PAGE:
Copyright © 2019, Los Angeles Times | Terms of Service | Privacy Policy

Pot not the only issue, candidate says

COSTA MESA — While City Council hopeful Sue Lester might have been labeled as a one-issue candidate, she said there are many reasons why she’s qualified to help run the city.

That one issue was medical marijuana. Lester, 43, owns a dispensary in the city and the fight to keep it and others open first drew her to council meetings.

“Once I got to the meetings, and I started listening to everything that was going on, I continued to go because I wanted to know more about the city that I had a business in and I wanted to live in,” Lester said.

But she argues that there’s more to her background that many people don’t know about.


“Based on my work experience, loss-prevention, operations, system management and human resources, I have a very special set of skills that would be conducive to the council and to the citizens of this community,” she said.

Although she began attending council meetings because of medical marijuana, she kept going for other reasons.

What she saw during the council meetings, she said, got her thinking.

Like when she noticed some of the council members weren’t paying attention to residents during the public comments period.


“You might not agree with what somebody has to say, or you might not like it or you might not even like that person for whatever reason, but as an elected council member, it is your job to listen to your community that elected you and hear what they have to say and make decisions on their behalf,” she said.

Then there were issues she didn’t agree with.

While Lester is for affordable housing, she didn’t understand why the council majority approved a senior housing project next door to a popular night club.

“I think it’s ridiculous,” she said of housing planned for the area near the Shark Club. “I think you’re putting the seniors in a situation where they may be caused grief, and you’re putting the business owner who’s been there for over 20 years in a situation where they might be receiving noise complaints.”

She also thinks she can lend a hand to the city by analyzing its finances and helping think of new ways to attract business investment.

Lester, who is originally from Brea, is a newcomer to the city she seeks to represent. She has been renting a room on the Eastside since July, saying that frugality has always helped her make the right financial decisions.

She said she couldn’t buy a house in Costa Mesa because she invested in her marijuana dispensary, Herban Elements Inc.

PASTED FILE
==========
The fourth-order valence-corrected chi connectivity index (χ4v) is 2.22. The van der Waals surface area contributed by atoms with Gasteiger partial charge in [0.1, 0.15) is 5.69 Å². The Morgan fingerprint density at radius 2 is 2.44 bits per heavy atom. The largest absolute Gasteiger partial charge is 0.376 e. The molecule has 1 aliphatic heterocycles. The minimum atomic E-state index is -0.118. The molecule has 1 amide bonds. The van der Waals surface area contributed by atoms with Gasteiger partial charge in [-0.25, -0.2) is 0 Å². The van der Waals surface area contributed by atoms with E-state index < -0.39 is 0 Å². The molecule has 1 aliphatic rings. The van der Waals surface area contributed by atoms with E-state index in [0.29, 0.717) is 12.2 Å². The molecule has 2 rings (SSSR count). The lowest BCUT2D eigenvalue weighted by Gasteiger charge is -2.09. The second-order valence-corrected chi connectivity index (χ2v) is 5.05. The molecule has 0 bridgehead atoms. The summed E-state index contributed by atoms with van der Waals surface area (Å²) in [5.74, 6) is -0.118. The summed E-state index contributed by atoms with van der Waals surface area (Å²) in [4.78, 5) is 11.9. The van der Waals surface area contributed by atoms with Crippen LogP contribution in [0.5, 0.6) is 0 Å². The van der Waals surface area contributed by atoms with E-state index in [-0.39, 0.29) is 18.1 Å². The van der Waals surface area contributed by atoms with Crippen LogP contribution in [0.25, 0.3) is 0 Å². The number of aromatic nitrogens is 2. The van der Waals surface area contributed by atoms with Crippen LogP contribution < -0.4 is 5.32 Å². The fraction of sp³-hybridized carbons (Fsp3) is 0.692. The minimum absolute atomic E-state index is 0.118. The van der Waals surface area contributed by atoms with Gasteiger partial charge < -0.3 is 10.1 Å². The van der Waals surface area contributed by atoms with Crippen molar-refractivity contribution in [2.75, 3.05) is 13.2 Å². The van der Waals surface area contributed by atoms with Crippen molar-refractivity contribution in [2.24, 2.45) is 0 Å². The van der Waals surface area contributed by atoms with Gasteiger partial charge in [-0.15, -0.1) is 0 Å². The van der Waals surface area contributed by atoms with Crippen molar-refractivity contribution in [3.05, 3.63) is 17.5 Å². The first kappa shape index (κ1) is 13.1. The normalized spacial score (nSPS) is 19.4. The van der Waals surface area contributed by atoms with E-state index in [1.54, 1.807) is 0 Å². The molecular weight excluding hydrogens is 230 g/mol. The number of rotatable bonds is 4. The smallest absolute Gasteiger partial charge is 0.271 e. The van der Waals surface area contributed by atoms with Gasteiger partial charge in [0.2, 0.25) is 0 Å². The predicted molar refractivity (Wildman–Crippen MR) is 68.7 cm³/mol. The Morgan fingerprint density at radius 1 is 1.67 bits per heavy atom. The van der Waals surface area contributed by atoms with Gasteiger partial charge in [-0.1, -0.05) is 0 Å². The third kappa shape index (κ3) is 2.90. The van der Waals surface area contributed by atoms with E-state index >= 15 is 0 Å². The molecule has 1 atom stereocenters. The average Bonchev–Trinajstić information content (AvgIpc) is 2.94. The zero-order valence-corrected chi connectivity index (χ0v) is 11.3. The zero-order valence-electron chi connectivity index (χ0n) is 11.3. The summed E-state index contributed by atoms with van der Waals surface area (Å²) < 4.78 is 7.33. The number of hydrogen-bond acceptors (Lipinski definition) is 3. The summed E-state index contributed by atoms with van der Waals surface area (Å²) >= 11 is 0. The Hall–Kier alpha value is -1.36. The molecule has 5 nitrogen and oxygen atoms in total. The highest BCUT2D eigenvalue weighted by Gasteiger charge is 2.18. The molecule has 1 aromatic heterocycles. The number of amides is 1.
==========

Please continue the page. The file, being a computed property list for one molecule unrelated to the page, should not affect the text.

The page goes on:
And that same kind of thinking is what’s going to help her balance the city’s budget, she said.


Lester said that if she’s elected, she will not be able to bring on a marijuana ordinance and will have to recuse herself from any vote on the issue.

Lester started speaking up after her marijuana dispensary received a cease-and-desist order from Code Enforcement, she said.

Instead of closing her dispensary, she filed a lawsuit challenging the city’s ban on medical marijuana collectives, then decided to run for council.

“I wanted to open a place that was in a nice area, that was safe, that people would feel comfortable to come to, and have the opportunity to talk to people and really explain what their situation was and what type of help they were looking for,” she said of the dispensary she opened in July 2009 on Fair Drive and Harbor Boulevard — not far from City Hall.

The city issued cease-and-desist orders for several dispensaries and raided others that were found to be operating outside the guidelines of the 1996 California voter-approved Compassionate Use Act, which allows those with serious and chronic illnesses such as cancer to use medical marijuana with a doctor’s permission.

“Nobody ever came to me to ask me if I’m operating under state law, but they investigated everybody, and I imagine they found that I was operating under state law, and that’s why they didn’t raid me like they raided others,” Lester said.

The council recently amended its ordinance, which will now allow dispensaries as long as no more than three people are involved in the operations. The city still considers the presence of medical marijuana dispensaries a misdemeanor and can issue citations.

Lester called the recent council action a positive first step.